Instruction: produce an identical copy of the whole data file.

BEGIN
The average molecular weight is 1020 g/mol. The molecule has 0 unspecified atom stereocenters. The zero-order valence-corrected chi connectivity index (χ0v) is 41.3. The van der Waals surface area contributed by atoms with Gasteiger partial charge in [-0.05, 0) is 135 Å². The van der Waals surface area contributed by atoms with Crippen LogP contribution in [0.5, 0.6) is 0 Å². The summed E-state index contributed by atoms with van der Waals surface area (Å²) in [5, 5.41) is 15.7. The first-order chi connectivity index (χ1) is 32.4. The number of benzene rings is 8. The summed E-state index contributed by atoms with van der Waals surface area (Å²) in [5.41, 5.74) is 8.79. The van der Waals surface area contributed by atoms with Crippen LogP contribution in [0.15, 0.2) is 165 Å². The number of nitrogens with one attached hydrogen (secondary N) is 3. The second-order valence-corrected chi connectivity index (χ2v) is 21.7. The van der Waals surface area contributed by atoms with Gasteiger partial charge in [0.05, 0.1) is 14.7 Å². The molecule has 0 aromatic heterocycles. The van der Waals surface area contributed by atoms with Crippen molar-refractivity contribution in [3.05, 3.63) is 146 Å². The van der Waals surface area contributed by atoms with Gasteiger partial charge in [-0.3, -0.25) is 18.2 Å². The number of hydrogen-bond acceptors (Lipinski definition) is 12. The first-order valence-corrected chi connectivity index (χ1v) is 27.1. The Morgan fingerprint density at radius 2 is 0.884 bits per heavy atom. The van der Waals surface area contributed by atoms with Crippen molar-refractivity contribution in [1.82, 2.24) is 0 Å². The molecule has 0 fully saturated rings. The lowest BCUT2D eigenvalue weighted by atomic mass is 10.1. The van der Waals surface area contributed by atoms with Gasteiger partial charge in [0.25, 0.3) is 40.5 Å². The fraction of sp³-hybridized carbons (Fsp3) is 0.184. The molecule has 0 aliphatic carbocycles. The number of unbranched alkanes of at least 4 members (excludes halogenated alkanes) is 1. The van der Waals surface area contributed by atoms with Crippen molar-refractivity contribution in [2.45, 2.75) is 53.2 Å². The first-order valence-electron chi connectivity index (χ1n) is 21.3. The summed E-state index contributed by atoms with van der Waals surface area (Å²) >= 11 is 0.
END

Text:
The average molecular weight is 1020 g/mol. The molecule has 0 unspecified atom stereocenters. The zero-order valence-corrected chi connectivity index (χ0v) is 41.3. The van der Waals surface area contributed by atoms with Gasteiger partial charge in [-0.05, 0) is 135 Å². The van der Waals surface area contributed by atoms with Crippen LogP contribution in [0.5, 0.6) is 0 Å². The summed E-state index contributed by atoms with van der Waals surface area (Å²) in [5, 5.41) is 15.7. The first-order chi connectivity index (χ1) is 32.4. The number of benzene rings is 8. The summed E-state index contributed by atoms with van der Waals surface area (Å²) in [5.41, 5.74) is 8.79. The van der Waals surface area contributed by atoms with Crippen LogP contribution in [0.15, 0.2) is 165 Å². The number of nitrogens with one attached hydrogen (secondary N) is 3. The second-order valence-corrected chi connectivity index (χ2v) is 21.7. The van der Waals surface area contributed by atoms with Gasteiger partial charge in [0.05, 0.1) is 14.7 Å². The molecule has 0 aromatic heterocycles. The van der Waals surface area contributed by atoms with Crippen molar-refractivity contribution in [3.05, 3.63) is 146 Å². The van der Waals surface area contributed by atoms with Gasteiger partial charge in [-0.3, -0.25) is 18.2 Å². The number of hydrogen-bond acceptors (Lipinski definition) is 12. The first-order valence-corrected chi connectivity index (χ1v) is 27.1. The Morgan fingerprint density at radius 2 is 0.884 bits per heavy atom. The van der Waals surface area contributed by atoms with Crippen molar-refractivity contribution in [1.82, 2.24) is 0 Å². The molecule has 0 fully saturated rings. The lowest BCUT2D eigenvalue weighted by atomic mass is 10.1. The van der Waals surface area contributed by atoms with Gasteiger partial charge in [0.25, 0.3) is 40.5 Å². The fraction of sp³-hybridized carbons (Fsp3) is 0.184. The molecule has 0 aliphatic carbocycles. The number of unbranched alkanes of at least 4 members (excludes halogenated alkanes) is 1. The van der Waals surface area contributed by atoms with Crippen molar-refractivity contribution in [2.45, 2.75) is 53.2 Å². The first-order valence-electron chi connectivity index (χ1n) is 21.3. The summed E-state index contributed by atoms with van der Waals surface area (Å²) >= 11 is 0.